My children are raised and my marriage is solid, and I am free to give back to Jerry—finally. I always thought of “giving back” in a different sense, but my way of giving back is to do everything I can to bring home Jerry’s remains. My life wouldn’t be what it is today without the start that Jerry gave me. I can think of no better way to honor someone whose life was ended too soon than to honor him with a blog to enable all visitors to know that he was a special guy. I will always love Jerry, because love doesn’t end with death. But it’s a different kind of love than I have with Ron, and he understands completely.

When I decided to create a blog for Jerry, it became apparent that Al also was killed in the crash. Should I write about Al, too? I decided that would be inappropriate in the bigger sense. I never knew Al , and I believe his family and friends are covering the story, too. I don’t know if the coverage is open to all, but I decided that my blog would be. Its exclusive to Jerry, but not to my readers—all are welcome.

Most gratifying has been the support from Marines around the country—active duty and retired. Many of them have lost buddies and understand that no war is over until every effort is made to bring home our POWs and MIAs. Although I had not met the leadership of JPAC until I attended the annual Washington, D.C., League Conference recently, I have been impressed with their treatment of our loved ones. They’re not perfect, but they do care. At the Vietnam level, I have met the Detachment people on three short occasions and have had an opportunity to better understand their mission, too. The bulk of my material for the blog, however, comes from research, which is the backbone for non-fiction writers. I have not had access to private information, but rather I have worked hard to make my blogs meaningful for Jerry’s case.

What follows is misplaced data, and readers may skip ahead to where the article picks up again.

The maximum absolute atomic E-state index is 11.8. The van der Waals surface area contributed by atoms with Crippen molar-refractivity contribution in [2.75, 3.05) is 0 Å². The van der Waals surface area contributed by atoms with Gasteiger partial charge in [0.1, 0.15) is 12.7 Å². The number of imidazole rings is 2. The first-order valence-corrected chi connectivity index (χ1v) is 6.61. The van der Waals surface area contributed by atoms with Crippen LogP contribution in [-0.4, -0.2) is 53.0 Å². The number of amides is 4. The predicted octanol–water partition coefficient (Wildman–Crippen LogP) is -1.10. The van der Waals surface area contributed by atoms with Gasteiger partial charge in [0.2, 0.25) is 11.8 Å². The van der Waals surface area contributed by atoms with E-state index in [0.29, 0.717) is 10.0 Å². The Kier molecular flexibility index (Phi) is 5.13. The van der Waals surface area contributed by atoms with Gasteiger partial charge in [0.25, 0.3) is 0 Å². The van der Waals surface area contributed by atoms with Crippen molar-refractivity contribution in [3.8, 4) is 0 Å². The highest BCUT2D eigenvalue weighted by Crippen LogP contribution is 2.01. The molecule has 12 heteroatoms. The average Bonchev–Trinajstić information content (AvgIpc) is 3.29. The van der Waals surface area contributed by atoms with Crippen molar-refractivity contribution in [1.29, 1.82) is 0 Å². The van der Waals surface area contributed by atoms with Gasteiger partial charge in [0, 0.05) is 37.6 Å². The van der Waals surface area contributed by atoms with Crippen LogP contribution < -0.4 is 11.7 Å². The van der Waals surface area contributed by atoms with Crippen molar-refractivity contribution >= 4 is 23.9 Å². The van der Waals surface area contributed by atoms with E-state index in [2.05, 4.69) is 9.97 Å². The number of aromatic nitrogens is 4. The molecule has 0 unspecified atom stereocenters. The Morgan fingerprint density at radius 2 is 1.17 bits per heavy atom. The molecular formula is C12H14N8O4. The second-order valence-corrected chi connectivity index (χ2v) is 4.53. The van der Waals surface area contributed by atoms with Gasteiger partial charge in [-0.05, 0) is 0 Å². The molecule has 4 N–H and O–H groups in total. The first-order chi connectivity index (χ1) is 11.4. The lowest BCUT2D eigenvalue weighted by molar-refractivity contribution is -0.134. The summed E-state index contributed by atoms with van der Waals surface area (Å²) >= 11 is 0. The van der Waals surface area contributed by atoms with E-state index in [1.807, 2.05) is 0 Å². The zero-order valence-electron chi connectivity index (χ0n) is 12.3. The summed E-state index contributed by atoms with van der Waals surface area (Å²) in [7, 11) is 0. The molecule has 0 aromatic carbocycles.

If Jerry’s remains come home, I will finally feel as if I’ve given back to the person who gave me so much at a time when I had so little. I will keep you posted.

3 Responses to “Blogging for Jerry–Giving Back”

  1. Ellen Mahar Pulver says:

    Elaine…Rest assured, the prayers for Jerry’s recovery will never stop; nor will our support for your incredible efforts through this journey. I think of you often and know that God will reward you for your devotion to Jerry. My best to you and your wonderful family.

  2. Ellen–thank you so much for your prayers and kindness. We’ve still got another shot at this, so I haven’t given up. Elaine

  3. Molly Frantz says:

    Elaine — I am a bit late reading this entry. But I know you know I am always thinking of you and what you are doing for Jerry. But Jerry isn’t the only one you are giving back too. Each of us who knew Jerry is moving forward through your work. I doubt any of us can truly put Vietnam behind them. It was such a part of our young adult life. Honoring Jerry so, honors each of us as we remember how our Marine and Vietnam days shaped us and continue to shape us. Thank you for doing this for Jerry, for me, and for all who knew Jerry, or someone who Jerry reminds them of.